Church News You Can Use

Sep 20, 2023

When it comes to church giving, I love financial transparency and I assume you do too. If you don’t, feel free to skip this monthly missive, but not before reading the next sentence. If I haven’t said it to you in person at your church yet, let me say it here in writing:

Thank you for your church’s financial support of “Our Church’s Wider Mission,” and in particular, for what we call your “Basic Support,” which funds our work in the Michigan Conference, as well as the National Setting.

Those Basic Support OCWM dollars function for us in the same way that pledges do in a congregation or any other organization. They fund our ministry to recruit the best pastors (in the midst of a historic clergy shortage), to nurture people with a call to ministry (through scholarships and vocational encouragement amidst the hardest religious landscape I can remember), to care for the pastors we already have (many of whom are preaching at more than one church, or working other demanding jobs), and to support our amazing volunteer lay leaders with practical programs that address the specific questions I hear you asking when I visit your churches.

It is your Basic Support that allows our staff to do all they do; whether it is a scheduled Sunday visit from me as your Conference Minister, or a late night call to an Associate Conference Minister who jumps in her car to provide care and a last minute sermon to a church whose pastor has passed away. This past year, I was honored to revive the Michigan Conference practice of making clergy Emergency Assistance grants for medical expenses and other crises, and also to tend to the creative spirits of our pastors with a three-day Preaching Retreat this past May.  READ MORE 

If our Conference ministry has touched you in any way, if there is anything we can do better, or if you have more questions about where your UCC gifts are going, just let me know. As I begin my second year as your Conference Minister, I feel blessed to equip, empower, encourage and connect our churches as together we serve God and neighbor. Thank you for your Basic Support in the past, and for prayerfully considering what you will share in the future.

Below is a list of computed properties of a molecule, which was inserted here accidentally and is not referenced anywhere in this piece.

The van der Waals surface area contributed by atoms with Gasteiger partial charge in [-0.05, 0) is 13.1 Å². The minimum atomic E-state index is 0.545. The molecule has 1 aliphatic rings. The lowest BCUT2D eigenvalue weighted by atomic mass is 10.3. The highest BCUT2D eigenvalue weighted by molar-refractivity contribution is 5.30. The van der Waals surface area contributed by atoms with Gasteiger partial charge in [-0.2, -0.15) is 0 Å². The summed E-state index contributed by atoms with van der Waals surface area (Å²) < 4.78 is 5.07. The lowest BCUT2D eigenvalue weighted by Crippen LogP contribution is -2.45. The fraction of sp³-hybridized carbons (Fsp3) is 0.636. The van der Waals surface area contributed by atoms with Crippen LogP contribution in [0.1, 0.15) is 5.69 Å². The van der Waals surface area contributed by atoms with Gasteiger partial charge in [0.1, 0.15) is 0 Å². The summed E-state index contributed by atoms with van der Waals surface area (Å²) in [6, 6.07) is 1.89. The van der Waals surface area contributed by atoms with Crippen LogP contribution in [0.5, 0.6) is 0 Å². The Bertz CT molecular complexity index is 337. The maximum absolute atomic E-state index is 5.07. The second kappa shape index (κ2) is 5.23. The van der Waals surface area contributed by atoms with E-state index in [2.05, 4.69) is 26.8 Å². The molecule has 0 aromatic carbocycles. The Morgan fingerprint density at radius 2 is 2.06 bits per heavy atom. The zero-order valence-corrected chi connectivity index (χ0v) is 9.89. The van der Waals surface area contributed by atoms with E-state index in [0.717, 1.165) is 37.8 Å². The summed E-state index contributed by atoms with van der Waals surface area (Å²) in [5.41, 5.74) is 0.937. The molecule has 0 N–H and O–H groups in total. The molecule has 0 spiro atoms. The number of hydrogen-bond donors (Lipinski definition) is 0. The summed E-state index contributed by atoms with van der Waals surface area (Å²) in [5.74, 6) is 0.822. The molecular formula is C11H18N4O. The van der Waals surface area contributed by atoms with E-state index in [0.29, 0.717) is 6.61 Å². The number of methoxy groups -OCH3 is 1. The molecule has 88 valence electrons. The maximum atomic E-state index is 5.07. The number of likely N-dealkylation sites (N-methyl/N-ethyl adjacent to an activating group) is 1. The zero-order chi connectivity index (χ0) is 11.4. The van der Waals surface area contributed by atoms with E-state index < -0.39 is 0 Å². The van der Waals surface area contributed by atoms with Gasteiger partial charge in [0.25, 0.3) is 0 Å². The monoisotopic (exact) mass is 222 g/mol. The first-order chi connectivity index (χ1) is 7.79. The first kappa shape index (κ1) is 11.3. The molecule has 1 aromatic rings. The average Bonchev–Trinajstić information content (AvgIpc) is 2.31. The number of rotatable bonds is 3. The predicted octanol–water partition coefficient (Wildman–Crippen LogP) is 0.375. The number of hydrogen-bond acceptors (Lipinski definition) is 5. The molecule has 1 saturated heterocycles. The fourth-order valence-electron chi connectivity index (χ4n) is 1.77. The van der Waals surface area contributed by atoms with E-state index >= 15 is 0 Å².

Peace and Blessings,

Rev. Dr. Lillian Daniel

Michigan Conference Minister

Aug 30, 2023

I recall when I started in ministry, my mentors were fond of saying “There is no such thing as part time ministry.” They assumed most pastors would and should work full time in one church back in the ancient days when phones were still attached to walls and had not yet learned how to be cameras.

How things have changed. As a pastor, and now as a Conference Minister, I see the shift to part time ministry speeding up. As churches get smaller, so do resources. Part time ministry is nothing new, but I know it feels new to the churches and clergy that are moving into it.

In the worst cases, clergy hours are cut but church expectations remain the same. The “dispensable hours” never seem to fall on Sundays when pastors are still expected to show up to preach in an ever-shortening work week that assumes a serious sermon will still sprout straight from the head of Zeus or, God help us, from an A.I. chat bot. Obviously that is not the ideal and we can do better.

This is why I am so excited to bring the nation’s leading expert on part time ministry to the Michigan Conference for a special event on September 30.

Read More

  • Copy of the Book and lunch are included with in-person registration
  • FREE for Part Time clergy
  • online participation also available
  • recording available for 30 days for all registered participants to share with their local churches
  • $25 for 3 or more attendees from your local church – Bring a TEAM of your lay leaders!!